Evolution of Infant Baptism: a Rite of Passage in 2nd-3rd Century North Africa

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Baptism is an important sacrament or rite of passage within Christianity. Throughout history, it has changed in many ways and will continue to change as time continues on. Many different sects of Christianity believe in either adult baptism or infant baptism. This paper looks at infant baptism within Africa and surrounding countries in the second and third centuries. North Africa was seen as the leader in infant baptism, and the bishops in the area held their ground in regard to infant baptism.

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Bishops especially held their beliefs when it was being discussed how many days after birth the child should be baptized. Many believed infant baptism should occur within three or four days of birth. However, Bishop Fidus felt infants should be baptized eight days after birth.

Baptism’s Historical Controversies

Baptism as a whole has been a controversial topic in regard to what baptism means and which sin it is forgiving. The main controversies occurred in later centuries between Augustine of Hippo and Pelagius. However, in the early centuries, there were only controversies about adult baptism versus infant baptism and the reasoning behind both sides.

Historical Context of Baptism

In history, the great question is if or when to baptize infants. There is history that shows that in Jewish history, they participated in purification baths. Many scholars assume the sacramental baptism of a household must have included infants, even though there is no mention of them. In the fourth century, however, baptism was deferred until a later date. Until the time of Augustine, baptism was thought to forgive actual sins, not the original sin. The practice of infant baptism proved the existence of original sin.

Infant baptism early in history was reserved for cases of emergency, such as when a child was in danger of death. The Apostolic Tradition, dated in the fourth century, made provision for children to be baptized first and allowed parents or other adults to speak for those too young to speak for themselves. This implies that children were baptized first before the men and women. Women would be at the end due to the concern for their modesty.

Understanding in the Early Centuries

The power within baptism relies on God’s Word of command and promise. It is also the power of the Holy Spirit working through oneself. Infant baptism is the root of all confusion for pastoral staff. The church is commanded to baptize “all” people. However, there is no direct testimony to the practice of infant baptism in the first two centuries. In the third century, however, there is indirect testimony of Tertullian being opposed to the practice, which implies that it was being done. Infants are not capable of sinning yet, so this is how we correlate it being related to the original sin of Adam and Eve.

There is a glimpse of the beginnings of infant baptism in Carthage and Africa. In 200 CE, there was a movement in that area that desired the baptism of infants, for Tertullian’s polemic was directed against the new idea but was so powerful that Tertullian entered into discussions and debates with the idea of infant baptism. Infant baptism then spread and became the norm thousands of years later. Many felt infant baptism was not necessary until the near end of life came about. If the last day was going to come at any moment, they would take sinless infants and little children immediately to God.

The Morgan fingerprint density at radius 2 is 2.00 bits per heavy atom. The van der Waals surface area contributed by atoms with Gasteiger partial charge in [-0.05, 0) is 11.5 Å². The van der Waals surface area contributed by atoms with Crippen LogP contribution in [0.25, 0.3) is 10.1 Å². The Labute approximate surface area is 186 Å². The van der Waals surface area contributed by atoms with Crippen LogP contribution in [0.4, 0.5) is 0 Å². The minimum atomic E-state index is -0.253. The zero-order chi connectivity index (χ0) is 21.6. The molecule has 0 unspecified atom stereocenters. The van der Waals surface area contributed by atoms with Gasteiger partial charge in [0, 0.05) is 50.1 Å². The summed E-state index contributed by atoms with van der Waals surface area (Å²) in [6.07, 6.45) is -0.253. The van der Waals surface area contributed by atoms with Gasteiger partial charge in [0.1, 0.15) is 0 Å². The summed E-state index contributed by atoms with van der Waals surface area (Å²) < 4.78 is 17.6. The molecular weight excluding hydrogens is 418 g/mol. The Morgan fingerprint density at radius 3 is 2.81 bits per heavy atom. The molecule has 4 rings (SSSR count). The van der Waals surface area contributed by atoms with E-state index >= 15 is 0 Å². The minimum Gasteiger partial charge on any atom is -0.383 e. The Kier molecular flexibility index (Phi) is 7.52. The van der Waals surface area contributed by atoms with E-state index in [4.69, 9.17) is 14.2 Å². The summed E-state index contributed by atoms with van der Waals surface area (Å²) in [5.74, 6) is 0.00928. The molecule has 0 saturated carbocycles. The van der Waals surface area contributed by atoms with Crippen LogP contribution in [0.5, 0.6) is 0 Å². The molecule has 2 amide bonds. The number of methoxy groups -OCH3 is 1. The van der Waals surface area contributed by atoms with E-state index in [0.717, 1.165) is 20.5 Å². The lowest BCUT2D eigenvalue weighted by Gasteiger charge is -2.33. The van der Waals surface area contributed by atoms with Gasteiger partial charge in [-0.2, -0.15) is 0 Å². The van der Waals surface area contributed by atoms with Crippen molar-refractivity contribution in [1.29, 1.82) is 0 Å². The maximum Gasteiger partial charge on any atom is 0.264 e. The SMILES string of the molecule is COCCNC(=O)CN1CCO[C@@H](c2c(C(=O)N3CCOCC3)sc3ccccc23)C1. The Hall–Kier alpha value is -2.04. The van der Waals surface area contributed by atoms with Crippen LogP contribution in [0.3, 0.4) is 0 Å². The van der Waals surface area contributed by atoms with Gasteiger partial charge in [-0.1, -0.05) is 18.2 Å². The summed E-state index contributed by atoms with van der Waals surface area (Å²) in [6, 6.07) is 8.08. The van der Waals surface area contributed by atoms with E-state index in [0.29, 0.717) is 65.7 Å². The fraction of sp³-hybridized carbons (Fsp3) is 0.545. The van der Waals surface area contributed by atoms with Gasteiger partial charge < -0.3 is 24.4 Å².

In the 3rd century, infant baptism was not the rule everywhere. No births are considered pure, especially in the case of the pagans; therefore, children who come from a mixed marriage are holy, both because of their descent from a Christian parent and also because of their future education in Christian doctrine. Until baptism, their soul is in Adam and impure.

There are two baptisms that particularly stuck out in Joachim Jeremias’s book titled Infant Baptism in the First Four Centuries: a father baptized a little boy on the urgent appeal of the Christian grandmother, who was almost certainly a pagan, and then there was a case of a girl named Irene, and there was a similar assumption made. At first, when children are baptized, only the child’s death is mentioned, usually in numbers but occasionally in descriptive terms. Many ages range from eleven months to twelve years of age. There is a high probability that all the parents of these children were pagans, which creates varied tombstone inscriptions.

African Descent and Christianity

Christians of African descent question baptism and find it to be important. It is found to be important due to Africans identifying with symbols and rituals. These Christians insist on being a part of the Reformed church. Baptism is not a free-standing phenomenon that is dependent on itself. It has a command from the head of the Christian church. There are two elements that are the foundation of the Christian life: 1. The divine change makes possible and demands human decisions, such as conversion from unfaithfulness to the faithfulness of God, and 2.

The foundation of Christian life and the existence of human decision has its origin wholly and utterly in the divine change. For young Christians, particularly those of African descent, baptism played a significant role in social cohesion by the West in Africa and was to keep the new converts and their children in compliance with the new order. This refers to those who know the Christian gospel transported from the West.

The African Influence on Infant Baptism

With the custom of infant baptism spreading, Africa was a considerably apparent force for the spread. History has shown there was a demand and want for infant baptism in Africa, stronger than it was in any other country. It seems as if infant baptism started in North Africa and experienced a spread throughout Europe. Tertullian was seen to play an impact in forming infant baptism within North Africa. Also, bishops within Africa stated their own beliefs and values, which then made an impact on North Africa in particular regard to infant baptism, along with many other important ideas.